"You're in Cyberspace," one of the children said as he looked up from his laptop. "Somehow you've logged on to join our weekly BetterWorld Kids Club meeting. Welcome."

The BetterWorld Kids told me how they somehow magically appeared together in Cyberspace each week for their meetings. They never could figure out how or why, but they didn't think about it anymore, they just did it.

Now I've experienced lots of magic, of course, but this was definitely one of the strangest magical experiences!

The children all introduced themselves and told me where they were from. They were from all over the planet! They waited for me to tell them who I was.

"I'm Kitty Christmas, of course," I declared. "Santa's Numero Uno cat. Straight from Christmas Town," I added proudly. Then I remembered what had happened to Christmas Town and I felt so sad I could cry.

"You mean, Santa's real?" Maria gasped, and all the others began talking at once.

"Of course he's real, but, all of Christmas Town has been frozen in time!" Then I told them about the dark cloud that had covered Christmas Town. "Santa says it's because of all the fighting that is going on around the world."

"Yes," the children agreed. "The world does seem to be worse than usual this year." Some of the kids lived in countries that were at war. Living in fear all the time seemed to cause people to treat each other worse in their towns and communities.

"The world will be even worse if Santa doesn't come this year," the smallest boy named Johnny said.

"The Christmas season is practically the only time left that people even talk about goodwill and peace on earth," Cheyenne sighed.

"My family doesn't celebrate Christmas," Jamal said, "but where would the world be without the hope that Santa brings the kids who believe in him."

"What can we do?" Ming asked.

"We have to bring peace on earth, of course!" I said. It seemed the obvious solution, considering that the cloud was caused by all the fear and gloom.

"That's not so easy to do," Solomon sighed. "Believe me, lots of people have been wishing and working For a Culture of Peace for, well… since time began."

I sat down and rested my head on my paws. "It is a terribly big thing to accomplish, isn't it," I sighed, completely depressed.

"Maybe you can help us with our campaign to bring a day of peace," Maria suggested. "Maybe this year the world will see how much peace really is needed…"

"A day of peace …" I muttered. It might be a much easier goal to achieve. "But we don't just want a day of peace, we need peace on earth…" I sighed.

"You have to start somewhere," Amir declared. "If we can convince the world to create peace for a day, people will realize that we can work together to make peace on earth last, one day at a time."

"Yes," the kids all agreed.

"Peace isn't something that will come in a magical moment," Indira pointed out. "It's something we'll have to work hard to keep, even if we can make it happen for a day."

"That's right," Juan exclaimed. "But it will be possible, if the world agrees that it is a goal that we should work together to achieve. The world doesn't have a common goal right now. This is the perfect one!"

I was really psyched. This sounded like a great plan to save Christmas Town, and to save the world from itself in the process! But how could we ever choose a day to try to make this happen. With 365 days in the year, surely we could find an argument to aim for any one of them.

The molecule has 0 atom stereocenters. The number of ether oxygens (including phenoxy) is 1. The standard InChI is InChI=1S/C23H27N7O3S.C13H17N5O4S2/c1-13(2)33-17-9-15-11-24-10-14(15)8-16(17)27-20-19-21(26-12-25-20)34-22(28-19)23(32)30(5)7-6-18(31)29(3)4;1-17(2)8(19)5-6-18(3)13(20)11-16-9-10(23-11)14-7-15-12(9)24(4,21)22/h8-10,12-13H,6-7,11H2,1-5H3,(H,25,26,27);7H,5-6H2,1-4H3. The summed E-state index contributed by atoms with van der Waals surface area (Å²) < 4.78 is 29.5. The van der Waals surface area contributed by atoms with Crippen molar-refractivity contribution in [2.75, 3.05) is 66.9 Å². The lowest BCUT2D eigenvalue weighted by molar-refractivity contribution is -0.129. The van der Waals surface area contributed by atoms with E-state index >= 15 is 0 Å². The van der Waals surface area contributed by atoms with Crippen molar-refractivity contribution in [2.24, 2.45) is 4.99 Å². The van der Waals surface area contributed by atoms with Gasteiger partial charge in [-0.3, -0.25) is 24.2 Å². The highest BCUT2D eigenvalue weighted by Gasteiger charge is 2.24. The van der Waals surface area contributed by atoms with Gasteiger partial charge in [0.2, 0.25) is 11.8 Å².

"Every day is a good day for peace," Maya agreed, "but actually, we're already working on a campaign to help bring a day of peace on the International Day of Peace - that's on September 21. The governments of the world already agreed that we should honor it as a global day of peace and ceasefire."

"They did?!" I gasped unbelievingly.

"Yes!" the kids all chimed at once.

"The United Nations declared a resolution calling for the observance of the International Day of Peace, also known as Peace Day," Cheyenne told me.

"And it was unanimously adopted by all of the more than 190 nations that belong to the UN," Juan added.

"We just have to get them to honor their word," Jamal sighed.

"And let the people of the world know about it," Indira pointed out. "After more than 20 years, most people have still never even heard of Peace Day."

"There's also another important peace day," Johnny added.

"Yes," Ming nodded, "One Day in Peace, January 1. After we save Christmas, the world will be inspired to create another day of peace on January 1 - that way we can begin the new year on the right foot…"

"For peace!" everyone shouted.

"We've got two months," I gasped. Not a moment to lose. Let's do it!"

Chapter 4. We Want Peace on Earth!

That was the longest two months of my life, believe me.

After we had hugged, the weekly BetterWorld Kids Club meeting was adjourned and everyone went back to their own homes.

Everyone except me.

I tried to get through Santa's computer screen, but it was frozen solid, like everything else back in Christmas Town.

I made the best of the situation and started surfing the web, spreading the word about a day of peace on the International Day of Peace.

I never realized how big the world was. Santa definitely used powerful magic to visit everyone in the world on Christmas Eve. The little magic that I had back in Christmas Town seemed to have been frozen along with everything else there, because I had to visit each website the old fashioned way - one link at a time.

Fortunately the Internet is so well connected that I had no problem leaping from one website to the next. I stayed on a promising site long enough to convince the webmaster to spread the message of a worldwide day of peace on September 21, then moved on to the next website.